Receiver Takes Control of N.Y. Hasidic School

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A federal judge has appointed a receiver to take financial control of a private religious school in a small Hasidic Jewish village in New York state.

U.S. District Judge Leonard B. Sand of New York City appointed the receiver to take over the school, called the Yeshiva of New Square, last month. The judge had become frustrated with the community's lack of cooperation with federal prosecutors, who are believed to be investigating possible fraud involving federal aid programs.

New Square is a small, insular village of about 5,000 Hasidic Jews in Rockland County, about 35 miles northwest of Manhattan. Like other Hasidic communities on the outskirts of the New York City metropolitan area, its members seek to preserve Eastern European religious and cultural traditions, such as wearing special garments and speaking Yiddish, with as little influence from the modern world as possible.

While the New York borough of Brooklyn is the religious center for numerous Hasidic sects, many have built suburban communities so that families can escape crowded and fast-changing conditions in the city.

Several of the villages have been the subject of fraud allegations involving federal programs. In Kiryas Joel, N.Y., a community best known for a 1994 U.S. Supreme Court case that invalidated its special public school district, prosecutors have reportedly investigated the alleged diversion of federal funds meant to build a medical center.

The U.S. attorney's office in New York City declined to comment about the investigation of New Square. But a grand jury is reportedly looking into possible tax evasion and misuse of federal housing and education funds, and the federal government has seized bank accounts and records from the local housing authority.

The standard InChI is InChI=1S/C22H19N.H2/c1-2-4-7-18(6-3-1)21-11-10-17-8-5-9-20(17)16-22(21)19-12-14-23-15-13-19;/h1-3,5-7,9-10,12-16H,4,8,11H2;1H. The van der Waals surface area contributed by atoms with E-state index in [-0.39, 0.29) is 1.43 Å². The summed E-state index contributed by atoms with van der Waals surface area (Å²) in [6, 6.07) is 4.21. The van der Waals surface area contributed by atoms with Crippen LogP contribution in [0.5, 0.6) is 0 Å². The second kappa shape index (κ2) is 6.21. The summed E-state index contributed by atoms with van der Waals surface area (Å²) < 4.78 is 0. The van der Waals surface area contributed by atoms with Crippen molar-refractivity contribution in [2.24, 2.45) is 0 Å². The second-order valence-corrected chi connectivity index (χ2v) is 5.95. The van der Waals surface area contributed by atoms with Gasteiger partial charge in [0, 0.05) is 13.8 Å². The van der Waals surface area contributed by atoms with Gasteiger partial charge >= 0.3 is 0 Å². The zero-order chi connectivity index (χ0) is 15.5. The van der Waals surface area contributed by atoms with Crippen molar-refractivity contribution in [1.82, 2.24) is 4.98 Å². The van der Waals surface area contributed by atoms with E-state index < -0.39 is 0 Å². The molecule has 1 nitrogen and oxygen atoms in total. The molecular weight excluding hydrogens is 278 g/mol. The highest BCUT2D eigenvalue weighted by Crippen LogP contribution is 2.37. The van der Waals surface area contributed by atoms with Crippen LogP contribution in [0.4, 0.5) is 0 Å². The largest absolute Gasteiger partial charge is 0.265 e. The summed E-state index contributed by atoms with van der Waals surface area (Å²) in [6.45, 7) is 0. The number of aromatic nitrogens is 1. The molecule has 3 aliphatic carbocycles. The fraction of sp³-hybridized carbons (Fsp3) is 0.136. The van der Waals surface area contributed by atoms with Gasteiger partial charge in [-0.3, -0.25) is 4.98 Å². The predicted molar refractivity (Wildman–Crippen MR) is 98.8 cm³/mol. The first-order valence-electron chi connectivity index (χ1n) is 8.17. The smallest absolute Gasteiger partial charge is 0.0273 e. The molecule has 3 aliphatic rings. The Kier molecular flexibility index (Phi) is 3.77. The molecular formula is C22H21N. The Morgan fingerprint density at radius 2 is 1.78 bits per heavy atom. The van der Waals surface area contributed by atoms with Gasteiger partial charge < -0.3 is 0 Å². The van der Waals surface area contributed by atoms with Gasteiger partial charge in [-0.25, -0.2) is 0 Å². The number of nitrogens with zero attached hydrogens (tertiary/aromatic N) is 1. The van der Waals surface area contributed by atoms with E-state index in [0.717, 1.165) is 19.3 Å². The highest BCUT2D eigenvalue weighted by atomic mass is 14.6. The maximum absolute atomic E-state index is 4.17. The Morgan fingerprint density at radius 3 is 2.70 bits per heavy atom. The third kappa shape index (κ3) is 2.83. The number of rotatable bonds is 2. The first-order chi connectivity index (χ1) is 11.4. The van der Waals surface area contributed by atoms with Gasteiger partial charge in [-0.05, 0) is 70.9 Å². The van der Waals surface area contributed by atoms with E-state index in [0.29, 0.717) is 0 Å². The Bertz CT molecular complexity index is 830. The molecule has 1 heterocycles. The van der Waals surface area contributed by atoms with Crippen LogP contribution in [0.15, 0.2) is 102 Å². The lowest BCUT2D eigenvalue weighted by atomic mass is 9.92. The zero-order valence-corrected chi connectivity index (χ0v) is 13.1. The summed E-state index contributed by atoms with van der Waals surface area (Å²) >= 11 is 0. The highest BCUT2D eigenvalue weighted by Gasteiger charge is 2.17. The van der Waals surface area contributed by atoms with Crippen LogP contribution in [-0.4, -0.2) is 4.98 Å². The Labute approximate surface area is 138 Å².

$3.25 Million Fine

The Yeshiva of New Square, which until recently served about 2,000 K-12 students, has run into separate trouble for not cooperating with federal authorities.

According to court documents, Judge Sand held the yeshiva in civil contempt last March for failure to comply with a grand jury subpoena. Federal agents were surrounded and harassed when they tried to serve subpoenas, the court documents say, and some targets were tipped off by other community members so they could flee.

The judge assessed fines totaling $3.25 million against the yeshiva and sought financial documents. When the school argued that it could not pay such a hefty fine, the judge assigned accountants to examine its financial records. Prosecutors feared the yeshiva may have been disposing of financial assets that could be used to pay the fine.

The school refused to cooperate in producing financial data, even when Judge Sand took the unusual step of seeking the assistance of a local rabbinical court. The court, known as a beis din, ordered the yeshiva to cooperate, but it was overruled by a higher rabbinical court in Jerusalem.

Earlier this month, teachers at the yeshiva allegedly surrounded an administrator appointed by the receiver and demanded paychecks that had been delayed. Judge Sand on Jan. 9 called such behavior "shocking" and required court approval for the disbursement of future paychecks.

But lawyers for the yeshiva told the judge on Jan. 9 that it was out of money and had closed its doors. One of the yeshiva's lawyers, Gerald Shargel, did not return several phone calls to his office last week.

Rabbi Mayer Schiller, a resident of the nearby town of Monsey, said that a separate legal entity was being formed for a new yeshiva, which has already begun educating most of the children who were in the Yeshiva of New Square.

"We are thoroughly committed to running everything as kosher as possible," he said about the new Yeshiva Avir Yakov. "Our commitment is to utter and total legal compliance."

That should mean the legal troubles of the Yeshiva of New Square will no longer be a disruption to the village's children, Rabbi Schiller said.

Culture Clash

Several Hasidic communities have run into legal trouble because of an ethos that suggests their members are not bound by civil law, said Samuel Heilman, a professor of Jewish studies and sociology at the City University of New York.

"There is a sense that 'we constitute a separate domain with our own rules. We answer to a higher authority,"' said Mr. Heilman, the author of a new book, Portrait of American Jewry: The Last Half of the 20th Century.

Yet, he noted, such communities are also willing participants in government aid programs.

Vol. 15, Issue 18

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